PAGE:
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Title: Surface Transforms (for large patterns)

Date: 7/22/01

Surface Transforms:
For Large Patterns

Table of Contents:
1) Objective
2) Overview
3) Metric
4) Tutorial
5) Key Vocabulary
6) Tutorial Evaluation

Page 1 of 9
Title: Surface Transforms (for large patterns)
Date: 7/22/01

Objective:
At the end of this tutorial, you will be able to:
• Explain why a surface transform is useful for large patterns.
• Describe why a large pattern model would regenerate faster using this technique.
• Identify a current project where this method can be applied.

Overview:
Patterning a feature on a model can be a powerful away to leverage the parametric
nature of Pro/E. There are times however when the size of pattern becomes so large that
regeneration times become unacceptably long or you run into situations where a feature is
created without proper references to allow it to be patterned at all using the conventional
commands available.
Surface transforms leverage the power of Pro/E surfacing by both reducing
regeneration times as well as allowing you to create patterns of features that were
previously impossible to pattern.

Metric:
The example used in this tutorial was of a carrier for a semiconductor chip. Before
surface transforms were used, this model took 25 minutes to regenerate. After the surface
transform technique was applied, regeneration went down to 5 minutes. This is an 80%
reduction in regeneration time!

25

20
Regular
15 Pattern
Surface
10
Transforms

0
Regeneration time on
large pattern

Tutorial:

Page 2 of 9
Title: Surface Transforms (for large patterns)
Date: 7/22/01

A pin receptacle cutout has been created (Picture #1) in this model and it consists of 5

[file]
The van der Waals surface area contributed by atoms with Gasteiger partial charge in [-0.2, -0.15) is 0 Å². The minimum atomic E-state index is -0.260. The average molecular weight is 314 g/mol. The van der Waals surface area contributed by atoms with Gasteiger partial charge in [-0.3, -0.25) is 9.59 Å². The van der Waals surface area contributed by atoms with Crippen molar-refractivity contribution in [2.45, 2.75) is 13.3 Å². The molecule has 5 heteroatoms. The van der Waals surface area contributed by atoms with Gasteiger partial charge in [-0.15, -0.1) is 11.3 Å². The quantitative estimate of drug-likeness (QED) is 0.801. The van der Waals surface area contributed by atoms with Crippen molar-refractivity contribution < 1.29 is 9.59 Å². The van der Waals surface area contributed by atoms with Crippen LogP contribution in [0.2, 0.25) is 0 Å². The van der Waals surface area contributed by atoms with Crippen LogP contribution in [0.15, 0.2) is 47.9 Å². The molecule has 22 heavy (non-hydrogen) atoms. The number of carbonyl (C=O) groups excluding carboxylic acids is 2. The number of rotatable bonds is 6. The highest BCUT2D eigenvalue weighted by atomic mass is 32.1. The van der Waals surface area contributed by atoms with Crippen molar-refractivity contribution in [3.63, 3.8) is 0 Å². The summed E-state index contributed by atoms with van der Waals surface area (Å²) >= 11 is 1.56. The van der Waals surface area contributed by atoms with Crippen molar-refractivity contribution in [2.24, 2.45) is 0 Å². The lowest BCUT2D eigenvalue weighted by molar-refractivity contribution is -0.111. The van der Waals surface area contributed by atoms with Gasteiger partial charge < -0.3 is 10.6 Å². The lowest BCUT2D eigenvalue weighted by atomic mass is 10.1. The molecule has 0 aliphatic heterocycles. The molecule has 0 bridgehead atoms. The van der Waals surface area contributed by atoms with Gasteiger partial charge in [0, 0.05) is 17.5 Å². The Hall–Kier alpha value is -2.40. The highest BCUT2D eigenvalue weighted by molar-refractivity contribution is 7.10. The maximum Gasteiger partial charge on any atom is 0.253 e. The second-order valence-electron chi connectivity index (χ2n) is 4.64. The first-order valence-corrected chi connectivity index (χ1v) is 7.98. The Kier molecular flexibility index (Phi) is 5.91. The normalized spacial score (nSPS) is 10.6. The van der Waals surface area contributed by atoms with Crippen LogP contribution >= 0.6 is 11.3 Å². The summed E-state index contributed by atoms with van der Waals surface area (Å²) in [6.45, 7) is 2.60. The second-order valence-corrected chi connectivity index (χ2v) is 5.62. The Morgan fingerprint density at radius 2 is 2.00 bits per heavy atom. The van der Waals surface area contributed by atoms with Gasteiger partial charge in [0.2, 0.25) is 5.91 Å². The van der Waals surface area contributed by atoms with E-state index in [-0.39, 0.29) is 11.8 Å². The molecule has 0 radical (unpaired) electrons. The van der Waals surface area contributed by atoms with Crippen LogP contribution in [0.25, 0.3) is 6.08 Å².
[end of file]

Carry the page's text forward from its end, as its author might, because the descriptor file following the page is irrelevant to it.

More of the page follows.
features: 2 cuts and 3 rounds. We need a 10x10 grid array of these features which would
normally consist of (10x10 = 100, 100x5 = 500) 500 individual features that would be
regenerated. We will reduce this to approximately 25 using surface transforms.

Picture #1

Page 3 of 9
Title: Surface Transforms (for large patterns)
Date: 7/22/01

Step 1: Create a surface copy of the geometry to be transformed.


a) Menu Picks: FEATURE, CREATE, SURFACE, COPY, DONE
b) Select all of the surfaces that comprise the feature (hint: use SURF & BND for
quick selection).

Surf & Bnd method (Picture #2)


a) Select a seed surface (bottom of cut)
b) Select a bounding surface (top plane of part)
c) Pro/E will automatically “gather” all of the inside surfaces between this seed
surface and the bounding surface. “Seed” surface

“Bound”
surface

Picture #2

Step 2: Transform the surface copy just created.


a) Menu Picks: FEATURE, CREATE, SURFACE, TRANSFORM, MOVE,
DONE
b) Select the previously created surface
c) TRANSLATE, PLANE
d) Select a plane that the direction will be perpendicular to (flip if necessary).
e) Enter in the dimension to translate, DONE MOVE.
You will now have a new surface that is an exact copy, just shifted. This “Transformed”
surface now has a linear dimension associated with it that we can use to pattern.

Page 4 of 9
Title: Surface Transforms (for large patterns)
Date: 7/22/01

Step 3: Pattern the transformed surface.


a) Menu Picks: FEATURE, PATTERN, select the transformed surface, DONE.
b) Select the first direction, enter increment, DONE, enter total number in this
direction, enter 2, DONE.
This will now give us a single row of three surface copies.

Step 4: Create solid cut using the surfaces.


a) Menu Picks: FEATURE, CREATE, SOLID, CUT, USE QUILT, DONE,
select the first transformed surface, select the check box to finish.
b) Now pattern this solid cut using the reference pattern option.

Step 5: Create a surface copy of all the solid cutouts of the geometry that we want.
c) Menu Picks: FEATURE, CREATE, SURFACE, NEW, COPY, DONE (hint:
used SOLID SURFS option for fast selection).

Solid Surfs method